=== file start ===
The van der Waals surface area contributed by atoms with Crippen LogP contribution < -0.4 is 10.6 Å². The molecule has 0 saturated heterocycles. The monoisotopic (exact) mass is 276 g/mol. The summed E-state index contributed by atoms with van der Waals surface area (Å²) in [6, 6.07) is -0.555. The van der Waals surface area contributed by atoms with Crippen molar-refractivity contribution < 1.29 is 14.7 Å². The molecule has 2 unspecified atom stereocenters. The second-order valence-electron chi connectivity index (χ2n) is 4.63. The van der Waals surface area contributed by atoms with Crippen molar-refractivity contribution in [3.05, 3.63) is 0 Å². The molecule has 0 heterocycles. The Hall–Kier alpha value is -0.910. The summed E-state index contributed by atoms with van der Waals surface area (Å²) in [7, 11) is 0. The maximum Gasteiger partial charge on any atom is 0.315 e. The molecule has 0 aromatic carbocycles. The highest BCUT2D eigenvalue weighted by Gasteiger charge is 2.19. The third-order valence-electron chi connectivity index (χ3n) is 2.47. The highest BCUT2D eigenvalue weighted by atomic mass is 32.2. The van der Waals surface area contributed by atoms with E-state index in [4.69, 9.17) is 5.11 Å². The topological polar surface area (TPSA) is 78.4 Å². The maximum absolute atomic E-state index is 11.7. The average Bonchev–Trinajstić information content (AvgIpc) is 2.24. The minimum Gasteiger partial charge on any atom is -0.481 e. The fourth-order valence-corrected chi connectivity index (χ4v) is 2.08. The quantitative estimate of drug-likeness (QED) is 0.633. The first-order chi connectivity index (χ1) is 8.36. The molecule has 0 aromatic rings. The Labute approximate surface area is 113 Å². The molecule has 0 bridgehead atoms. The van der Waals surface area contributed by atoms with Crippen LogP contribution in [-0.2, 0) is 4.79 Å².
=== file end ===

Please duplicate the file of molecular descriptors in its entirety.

The van der Waals surface area contributed by atoms with Crippen LogP contribution < -0.4 is 10.6 Å². The molecule has 0 saturated heterocycles. The monoisotopic (exact) mass is 276 g/mol. The summed E-state index contributed by atoms with van der Waals surface area (Å²) in [6, 6.07) is -0.555. The van der Waals surface area contributed by atoms with Crippen molar-refractivity contribution < 1.29 is 14.7 Å². The molecule has 2 unspecified atom stereocenters. The second-order valence-electron chi connectivity index (χ2n) is 4.63. The van der Waals surface area contributed by atoms with Crippen molar-refractivity contribution in [3.05, 3.63) is 0 Å². The molecule has 0 heterocycles. The Hall–Kier alpha value is -0.910. The summed E-state index contributed by atoms with van der Waals surface area (Å²) in [7, 11) is 0. The maximum Gasteiger partial charge on any atom is 0.315 e. The molecule has 0 aromatic carbocycles. The highest BCUT2D eigenvalue weighted by Gasteiger charge is 2.19. The third-order valence-electron chi connectivity index (χ3n) is 2.47. The highest BCUT2D eigenvalue weighted by atomic mass is 32.2. The van der Waals surface area contributed by atoms with E-state index in [4.69, 9.17) is 5.11 Å². The topological polar surface area (TPSA) is 78.4 Å². The maximum absolute atomic E-state index is 11.7. The average Bonchev–Trinajstić information content (AvgIpc) is 2.24. The minimum Gasteiger partial charge on any atom is -0.481 e. The fourth-order valence-corrected chi connectivity index (χ4v) is 2.08. The quantitative estimate of drug-likeness (QED) is 0.633. The first-order chi connectivity index (χ1) is 8.36. The molecule has 0 aromatic rings. The Labute approximate surface area is 113 Å². The molecule has 0 bridgehead atoms. The van der Waals surface area contributed by atoms with Crippen LogP contribution in [-0.2, 0) is 4.79 Å².